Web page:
Talk to your child every day and take time to really listen and observe. Learn as many details as you can about your child’s activities and feelings. Encourage him or her to share concerns and problems with you.
Let your child know that he or she can tell you anything, and that you’ll be supportive.
Teach your kids that no one-not even a teacher or close relative-has the right to touch him or her in a way that feels uncomfortable, and that it’s okay to say no, get away, and tell a trusted adult.
Don’t force kids to kiss or hug or sit on a grown-ups lap if they don’t want to. This gives them control and teaches them that they have the right to refuse.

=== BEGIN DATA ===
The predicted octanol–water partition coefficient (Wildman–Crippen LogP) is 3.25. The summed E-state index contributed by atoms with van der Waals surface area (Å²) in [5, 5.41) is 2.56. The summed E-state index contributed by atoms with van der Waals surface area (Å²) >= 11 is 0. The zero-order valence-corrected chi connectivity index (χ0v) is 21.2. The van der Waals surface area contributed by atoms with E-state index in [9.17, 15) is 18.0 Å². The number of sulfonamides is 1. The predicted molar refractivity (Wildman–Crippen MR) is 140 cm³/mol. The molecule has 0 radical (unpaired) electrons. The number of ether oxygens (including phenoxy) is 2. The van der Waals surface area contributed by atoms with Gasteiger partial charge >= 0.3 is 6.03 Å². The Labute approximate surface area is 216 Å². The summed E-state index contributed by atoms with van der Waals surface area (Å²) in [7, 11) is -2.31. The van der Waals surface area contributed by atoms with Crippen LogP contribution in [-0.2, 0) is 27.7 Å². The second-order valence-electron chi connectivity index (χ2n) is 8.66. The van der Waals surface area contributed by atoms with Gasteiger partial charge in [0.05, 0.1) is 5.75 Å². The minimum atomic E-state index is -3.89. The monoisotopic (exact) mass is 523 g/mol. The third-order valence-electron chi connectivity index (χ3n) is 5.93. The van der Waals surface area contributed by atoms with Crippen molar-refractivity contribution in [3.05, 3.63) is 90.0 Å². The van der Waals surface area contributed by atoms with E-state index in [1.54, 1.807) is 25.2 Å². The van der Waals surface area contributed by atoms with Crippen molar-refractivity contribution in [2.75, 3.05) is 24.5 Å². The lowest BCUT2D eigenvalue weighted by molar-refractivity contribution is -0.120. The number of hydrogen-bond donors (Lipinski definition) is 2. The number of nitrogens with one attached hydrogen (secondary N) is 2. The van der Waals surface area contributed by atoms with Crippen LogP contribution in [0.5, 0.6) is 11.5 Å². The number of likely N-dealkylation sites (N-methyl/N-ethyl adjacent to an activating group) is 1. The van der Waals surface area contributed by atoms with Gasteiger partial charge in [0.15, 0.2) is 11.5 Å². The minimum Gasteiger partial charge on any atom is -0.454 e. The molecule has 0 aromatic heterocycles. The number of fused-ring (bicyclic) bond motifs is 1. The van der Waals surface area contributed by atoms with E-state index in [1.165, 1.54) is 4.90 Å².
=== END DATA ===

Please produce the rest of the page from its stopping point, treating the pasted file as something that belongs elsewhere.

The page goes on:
Always know where your child is and who he or she is with.
Tell your child to stay away from strangers who hang around playgrounds, public restrooms and schools.
Be alert for changes in your child’s behavior that could signal sexual abuse such as:
Withdrawal from activities
Refusal to go to school
Unexpected hostility toward a favorite babysitter or relative
Some physical signs of abuse include:
Loss of appetite
Sexually transmitted diseases
Complaints of pan or irritation around the genital area.
If your child is a victim of any crime, from stolen lunch money to sexual abuse, don’t blame him or her. Listen and offer sympathy. They need to know they can trust you and be able to come to you.